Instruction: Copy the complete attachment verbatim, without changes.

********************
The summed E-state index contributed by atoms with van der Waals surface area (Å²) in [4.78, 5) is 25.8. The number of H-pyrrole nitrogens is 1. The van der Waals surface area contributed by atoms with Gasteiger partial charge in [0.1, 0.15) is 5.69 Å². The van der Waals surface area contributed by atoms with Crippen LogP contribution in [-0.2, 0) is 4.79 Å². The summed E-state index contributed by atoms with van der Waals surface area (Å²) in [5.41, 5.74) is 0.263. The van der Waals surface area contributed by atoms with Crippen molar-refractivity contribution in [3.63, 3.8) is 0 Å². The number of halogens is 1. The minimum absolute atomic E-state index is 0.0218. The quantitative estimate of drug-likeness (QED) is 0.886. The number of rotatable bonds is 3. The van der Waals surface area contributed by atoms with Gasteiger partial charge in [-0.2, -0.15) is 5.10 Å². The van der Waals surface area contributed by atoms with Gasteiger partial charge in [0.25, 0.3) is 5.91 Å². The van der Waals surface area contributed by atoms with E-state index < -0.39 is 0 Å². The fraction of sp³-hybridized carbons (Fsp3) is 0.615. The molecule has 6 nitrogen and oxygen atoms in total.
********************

The summed E-state index contributed by atoms with van der Waals surface area (Å²) in [4.78, 5) is 25.8. The number of H-pyrrole nitrogens is 1. The van der Waals surface area contributed by atoms with Gasteiger partial charge in [0.1, 0.15) is 5.69 Å². The van der Waals surface area contributed by atoms with Crippen LogP contribution in [-0.2, 0) is 4.79 Å². The summed E-state index contributed by atoms with van der Waals surface area (Å²) in [5.41, 5.74) is 0.263. The van der Waals surface area contributed by atoms with Crippen molar-refractivity contribution in [3.63, 3.8) is 0 Å². The number of halogens is 1. The minimum absolute atomic E-state index is 0.0218. The quantitative estimate of drug-likeness (QED) is 0.886. The number of rotatable bonds is 3. The van der Waals surface area contributed by atoms with Gasteiger partial charge in [-0.2, -0.15) is 5.10 Å². The van der Waals surface area contributed by atoms with Gasteiger partial charge in [0.25, 0.3) is 5.91 Å². The van der Waals surface area contributed by atoms with E-state index < -0.39 is 0 Å². The fraction of sp³-hybridized carbons (Fsp3) is 0.615. The molecule has 6 nitrogen and oxygen atoms in total.